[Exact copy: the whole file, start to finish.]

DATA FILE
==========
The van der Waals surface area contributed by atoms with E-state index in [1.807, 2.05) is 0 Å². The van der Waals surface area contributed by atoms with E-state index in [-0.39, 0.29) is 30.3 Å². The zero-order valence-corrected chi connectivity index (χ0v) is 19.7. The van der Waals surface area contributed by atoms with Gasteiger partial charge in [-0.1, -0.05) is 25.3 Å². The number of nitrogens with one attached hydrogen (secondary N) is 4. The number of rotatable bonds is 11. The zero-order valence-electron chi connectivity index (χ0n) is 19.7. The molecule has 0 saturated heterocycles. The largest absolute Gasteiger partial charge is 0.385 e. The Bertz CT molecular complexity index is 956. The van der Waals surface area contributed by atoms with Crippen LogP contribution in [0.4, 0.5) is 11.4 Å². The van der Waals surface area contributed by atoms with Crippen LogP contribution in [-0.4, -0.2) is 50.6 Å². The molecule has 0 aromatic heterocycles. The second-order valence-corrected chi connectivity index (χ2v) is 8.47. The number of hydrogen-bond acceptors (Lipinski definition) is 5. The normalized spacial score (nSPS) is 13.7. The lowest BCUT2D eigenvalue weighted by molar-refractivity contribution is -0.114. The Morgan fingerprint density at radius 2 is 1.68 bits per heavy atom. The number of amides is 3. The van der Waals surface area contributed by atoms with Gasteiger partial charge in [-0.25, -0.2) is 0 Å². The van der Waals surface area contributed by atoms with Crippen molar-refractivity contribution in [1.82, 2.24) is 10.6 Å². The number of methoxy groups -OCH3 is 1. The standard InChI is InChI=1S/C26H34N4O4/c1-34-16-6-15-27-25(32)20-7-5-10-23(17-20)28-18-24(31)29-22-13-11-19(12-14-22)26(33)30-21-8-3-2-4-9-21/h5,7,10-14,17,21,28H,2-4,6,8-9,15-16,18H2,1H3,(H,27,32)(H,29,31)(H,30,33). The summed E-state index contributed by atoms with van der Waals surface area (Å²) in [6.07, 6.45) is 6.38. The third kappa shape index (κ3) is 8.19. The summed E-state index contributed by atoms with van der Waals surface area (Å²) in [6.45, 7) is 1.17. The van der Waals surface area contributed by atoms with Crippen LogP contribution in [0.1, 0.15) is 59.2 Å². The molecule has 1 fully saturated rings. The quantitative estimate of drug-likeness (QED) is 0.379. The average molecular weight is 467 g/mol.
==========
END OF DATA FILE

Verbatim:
The van der Waals surface area contributed by atoms with E-state index in [1.807, 2.05) is 0 Å². The van der Waals surface area contributed by atoms with E-state index in [-0.39, 0.29) is 30.3 Å². The zero-order valence-corrected chi connectivity index (χ0v) is 19.7. The van der Waals surface area contributed by atoms with Gasteiger partial charge in [-0.1, -0.05) is 25.3 Å². The number of nitrogens with one attached hydrogen (secondary N) is 4. The number of rotatable bonds is 11. The zero-order valence-electron chi connectivity index (χ0n) is 19.7. The molecule has 0 saturated heterocycles. The largest absolute Gasteiger partial charge is 0.385 e. The Bertz CT molecular complexity index is 956. The van der Waals surface area contributed by atoms with Crippen LogP contribution in [0.4, 0.5) is 11.4 Å². The van der Waals surface area contributed by atoms with Crippen LogP contribution in [-0.4, -0.2) is 50.6 Å². The molecule has 0 aromatic heterocycles. The second-order valence-corrected chi connectivity index (χ2v) is 8.47. The number of hydrogen-bond acceptors (Lipinski definition) is 5. The normalized spacial score (nSPS) is 13.7. The lowest BCUT2D eigenvalue weighted by molar-refractivity contribution is -0.114. The Morgan fingerprint density at radius 2 is 1.68 bits per heavy atom. The number of amides is 3. The van der Waals surface area contributed by atoms with Gasteiger partial charge in [-0.25, -0.2) is 0 Å². The van der Waals surface area contributed by atoms with Crippen molar-refractivity contribution in [1.82, 2.24) is 10.6 Å². The number of methoxy groups -OCH3 is 1. The standard InChI is InChI=1S/C26H34N4O4/c1-34-16-6-15-27-25(32)20-7-5-10-23(17-20)28-18-24(31)29-22-13-11-19(12-14-22)26(33)30-21-8-3-2-4-9-21/h5,7,10-14,17,21,28H,2-4,6,8-9,15-16,18H2,1H3,(H,27,32)(H,29,31)(H,30,33). The summed E-state index contributed by atoms with van der Waals surface area (Å²) in [6.07, 6.45) is 6.38. The third kappa shape index (κ3) is 8.19. The summed E-state index contributed by atoms with van der Waals surface area (Å²) in [6.45, 7) is 1.17. The van der Waals surface area contributed by atoms with Crippen LogP contribution in [0.1, 0.15) is 59.2 Å². The molecule has 1 fully saturated rings. The quantitative estimate of drug-likeness (QED) is 0.379. The average molecular weight is 467 g/mol.